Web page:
October 1, 2013

Faith leaders urge weekend of prayer against violence

Twelve Kansas City-area religious leaders gathered Tuesday to urge residents to unite in prayer against violence this coming weekend.

Twelve Kansas City area religious leaders gathered Tuesday to urge residents to unite in prayer against violence this weekend.

“One more baby was shot last night,” said the Rev. Tamara Miller during a news conference at Linwood United Church, where she is pastor. “The violence must stop.”

Miller was referring to a shooting Monday night in the 3900 block of Bellefontaine Avenue that left a 21-year-old man wounded and a 10-month-old girl in critical condition.

Some prayers, her colleagues added, will be offered in memory of another child, 3-year-old Damiah White, whom authorities found shot and killed with her mother, Myeisha Turner, in August.

The religious leaders urged Kansas City area residents to participate in the prayer starting Friday and continuing through Sunday. They also encouraged other area religious leaders, as part of a Pink Weekend for Justice, to engage congregation members in dialogue about community violence during weekend worship or fellowship services.

The religious leaders gathered Tuesday under the auspices of MORE2, the Metro Organization for Racial and Economic Equity. The local interfaith social justice organization is affiliated with the Kansas City No Violence Alliance, or KC NoVa, a coalition that includes the Kansas City Police Department, Jackson County and federal prosecutors, and other law enforcement agencies.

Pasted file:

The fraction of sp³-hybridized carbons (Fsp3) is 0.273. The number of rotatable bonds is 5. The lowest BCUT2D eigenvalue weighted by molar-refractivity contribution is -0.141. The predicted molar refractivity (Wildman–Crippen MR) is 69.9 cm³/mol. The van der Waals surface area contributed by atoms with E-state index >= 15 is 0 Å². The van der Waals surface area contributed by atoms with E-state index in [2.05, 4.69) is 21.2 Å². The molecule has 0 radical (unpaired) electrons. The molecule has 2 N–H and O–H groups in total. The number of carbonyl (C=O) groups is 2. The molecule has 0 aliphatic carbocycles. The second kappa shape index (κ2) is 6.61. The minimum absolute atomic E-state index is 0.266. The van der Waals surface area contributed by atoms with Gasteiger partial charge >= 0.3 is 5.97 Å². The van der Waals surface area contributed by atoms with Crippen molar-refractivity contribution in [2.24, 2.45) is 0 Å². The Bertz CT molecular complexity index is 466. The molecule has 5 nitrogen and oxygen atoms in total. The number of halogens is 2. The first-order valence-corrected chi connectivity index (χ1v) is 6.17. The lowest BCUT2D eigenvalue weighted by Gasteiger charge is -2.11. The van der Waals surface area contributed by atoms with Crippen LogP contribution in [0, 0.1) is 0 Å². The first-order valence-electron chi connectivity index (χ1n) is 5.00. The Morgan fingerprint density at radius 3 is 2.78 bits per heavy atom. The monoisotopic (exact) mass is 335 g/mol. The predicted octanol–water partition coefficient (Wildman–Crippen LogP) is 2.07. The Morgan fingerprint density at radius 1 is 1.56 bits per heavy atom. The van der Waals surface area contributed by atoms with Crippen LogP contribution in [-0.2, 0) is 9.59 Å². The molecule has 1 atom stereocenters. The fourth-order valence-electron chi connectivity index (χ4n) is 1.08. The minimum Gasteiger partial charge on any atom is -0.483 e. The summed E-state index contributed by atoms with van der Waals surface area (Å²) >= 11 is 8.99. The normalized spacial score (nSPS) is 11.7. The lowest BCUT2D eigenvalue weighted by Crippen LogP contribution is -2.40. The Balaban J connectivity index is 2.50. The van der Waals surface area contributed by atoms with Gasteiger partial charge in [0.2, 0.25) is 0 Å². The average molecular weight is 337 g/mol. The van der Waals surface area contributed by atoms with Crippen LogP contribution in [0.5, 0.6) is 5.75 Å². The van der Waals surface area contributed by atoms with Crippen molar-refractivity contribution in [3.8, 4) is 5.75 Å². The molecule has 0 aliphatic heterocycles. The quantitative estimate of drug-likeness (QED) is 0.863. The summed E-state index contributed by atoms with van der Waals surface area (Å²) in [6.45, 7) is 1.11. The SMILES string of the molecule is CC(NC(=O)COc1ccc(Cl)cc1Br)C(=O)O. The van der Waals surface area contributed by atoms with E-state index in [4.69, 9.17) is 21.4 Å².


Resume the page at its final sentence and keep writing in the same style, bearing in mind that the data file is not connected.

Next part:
The leaders also will pray, they added, for justice.

The Rev. Bob Hill, senior minister of Community Christian Church, said two members of his congregation had lost family members to violence.

“To this date, justice has not been brought to them,” he said.

All 12 religious leaders ended the 15-minute news conference by signing a certificate pledging their support for the weekend of prayer.

Rabbi Doug Alpert of Congregation Kol Ami added that his congregation members have been offering such prayers for weeks.

“I pray for the day when this will no longer be necessary,” he said.

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